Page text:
1. GYPSY OVERDRIVE
Call it operatic, gypsy world music or Euro-freak folk, but the quasi-European, Fishtank Ensemble kicks out a fiery mix of vaudevillian ragtime, Parisian folk, and hambone chicken scratch. Fueled by a Transylvanian twin fiddle attack, they formed in 2005, playing everywhere from hipster clubs in L.A. to folk festivals to street busking hoedowns. Their CD Samurai Over Serbia contains 13 tracks of all the above hybrids plus a few songs that some might describe as high-octane, gypsy bluegrass. Not sure if that makes any sense. But it’s definitely different … and pretty interesting music. Buy it at www.fishtankensemble.com.
— Dege Legg
2. WEAR A TIARA
If you’ve ever succumbed to the temptation to rubber-neck the road wreck that is America’s beauty queen culture, The Rhinestone Sisterhood (Crown Publishing — a fitting imprint) will have you from the first two words: Chelsea Richard. That’s Richard as in Ree-shard — a nerve-racked Cajun girl from the Acadia Parish countryside vying, in the opening pages of the David Valdes Greenwood’s new book, to be the next Frog Queen and reign beatifically over the annual Rayne Frog Festival. Greenwood’s tome, as the subtitle indicates, is a tour of small-town America as seen through the bejeweled eyes of its tiara-wearing femme fatales, and as the author notes early, “If you want to find America’s small town festival queens, the best place to look is Louisiana.” Acadiana’s queens of crawfish, cattle, buggies and mayhaws populate this fun, funky celebration at the nexus of blind ambition and heavily rouged discomfiture. The Rhinestone Sisterhood retails for $25 and is available at most book sellers and on-line. — Walter Pierce
A year ago, Jeremy Broussard debuted his documentary film, Little Houses, about a mysterious and unique burial tradition of the Acadian settlers. Small, above-ground houses still stand in the Istre cemetery, the remnants of a folk tradition that once filled graveyards in Acadia, Evangeline and Vermilion parishes. Broussard’s film explored the lost tradition, and raised money and awareness to help restore the last three remaining grave houses. Expanding on his film, Broussard, along with photographer Gwen Aucoin, has produced a small book, Grave House Legends, which continues to explore the folkways and burial traditions of the Cajun people’s ancestors. Little Houses will screen Wednesday, April 21, at 6 p.m. as part of Soirees du Cinema at the Acadiana Center for the Arts. Grave House Legends will be on exhibit as well, and can be purchased, $14.95, from TheLittleHouses.com, or at Amazon.com. Proceeds go toward the preservation and restoration efforts of the last three remaining Cajun grave houses.
— Mary Tutwiler
Lafayette native artist Rick Begneaud shines at AcA
Business organizations opposed the proposal, saying it would lead to job losses and higher prices for goods and services.
An attempt to repeal a six-year-old law that permits public school science teachers to use material outside a classroom's adopted textbook has been rejected by the Senate Education Committee.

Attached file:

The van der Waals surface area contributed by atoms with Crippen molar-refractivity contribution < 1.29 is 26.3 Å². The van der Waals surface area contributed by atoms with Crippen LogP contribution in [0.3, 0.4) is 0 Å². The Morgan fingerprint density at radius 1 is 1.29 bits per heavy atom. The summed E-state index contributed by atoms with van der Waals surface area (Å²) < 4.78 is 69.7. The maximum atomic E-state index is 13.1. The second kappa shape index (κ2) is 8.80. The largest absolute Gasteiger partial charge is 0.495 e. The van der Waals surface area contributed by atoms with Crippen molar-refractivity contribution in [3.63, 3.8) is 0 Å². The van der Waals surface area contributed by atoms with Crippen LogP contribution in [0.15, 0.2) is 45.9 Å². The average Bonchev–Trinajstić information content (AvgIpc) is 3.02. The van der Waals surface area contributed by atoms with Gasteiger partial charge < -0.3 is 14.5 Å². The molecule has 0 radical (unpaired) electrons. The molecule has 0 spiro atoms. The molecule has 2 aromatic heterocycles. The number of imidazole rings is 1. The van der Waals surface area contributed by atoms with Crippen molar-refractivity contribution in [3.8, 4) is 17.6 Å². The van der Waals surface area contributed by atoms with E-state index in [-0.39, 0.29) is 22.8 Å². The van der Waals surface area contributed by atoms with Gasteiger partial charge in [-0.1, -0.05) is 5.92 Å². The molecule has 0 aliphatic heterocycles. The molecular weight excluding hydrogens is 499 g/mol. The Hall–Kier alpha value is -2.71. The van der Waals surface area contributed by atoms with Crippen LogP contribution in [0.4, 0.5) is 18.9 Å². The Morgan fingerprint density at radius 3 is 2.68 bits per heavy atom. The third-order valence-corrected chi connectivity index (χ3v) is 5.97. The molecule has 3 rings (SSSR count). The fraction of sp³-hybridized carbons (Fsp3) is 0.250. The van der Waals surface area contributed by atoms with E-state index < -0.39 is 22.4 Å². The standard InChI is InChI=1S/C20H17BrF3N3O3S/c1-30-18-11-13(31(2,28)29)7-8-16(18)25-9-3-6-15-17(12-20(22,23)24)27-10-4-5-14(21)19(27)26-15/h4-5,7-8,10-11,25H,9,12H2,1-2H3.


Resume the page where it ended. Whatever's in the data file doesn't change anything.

New York Times poll shows Obama, Jindal have identical approval and disapproval ratings in the state.
See which events are taking place during INNOV8 Lafayette this Friday, April 25.
Acadiana's nightlife guide.
Lisa Boudreaux come and get your goodies.
OK, so they’re bentgrass, the type used on golf course greens. But grass is grass.
Jefferson Street restaurant and pub debuts during Festival with limited menu.
The Senate Finance Committee approved the bill Wednesday, despite opponents who argued it would shut down the storefront lenders.
A measure to allow the state to implement its own, less stringent plan for limiting carbon dioxide emissions unanimously passed the Senate.
FDA to regulate e-cigarettes, Jodie Foster gets married, Vermont to require labels on genetically-modified food, and more news for today, April 24, 2014.
Thursday's Blogs from the Bog!
A push to expand Louisiana's Medicaid program as allowed under the federal health care has been overwhelmingly rejected by the Senate health committee.
See which events are taking place during INNOV8 Lafayette this Thursday.
It’s on, y’all. Fest fIND, our annual Festival International de Louisiana reader contest, is now accepting photo submissions.
Acadiana's nightlife guide.
Louisiana welfare recipients would be prohibited in state law from spending the federal assistance at lingerie shops, tattoo parlors, nail salons and jewelry stores, under a bill that received the support Wednesday of a House committee.
Senators will consider whether to prohibit private businesses in Louisiana from paying unequal wages to employees of different genders for the same job.
Rep. Joel Robideaux has delayed bill hearings and said unless a compromise can be reached, he won't bring up the legislation this session.
Once again, Lafayette Parish School Board President Hunter Beasley is focused on an issue that has nothing to do with the educational well-being of our public school children.
Fashion and music make great bedfellows
Producers, manufacturers, restaurants and chefs host roundtable and tasting
After exhausting his appeals all the way to the state Supreme Court, the owner of the Tiger Truck Stop in Grosse Tete has no legal remedy left save one: do an end run around the high court via a bill that would grandfather his “right” to keep a 550-pound tiger enclosed in a pin at his roadside business.
Louisiana poet Darrell Bourque has won the 2014 Louisiana Writer Award, given annually to recognize outstanding contributions to Louisiana's literary and intellectual life.
Drivers would have to secure dogs riding in truck beds while on interstate highways, if the Senate agrees to a bill backed by the House.
The easy one-piece way to style
Comfy feet for long days
Newsy bits for the whole fam
Don't forget: our annual Festival International contest begins Thursday! Win. Cool. Stuff.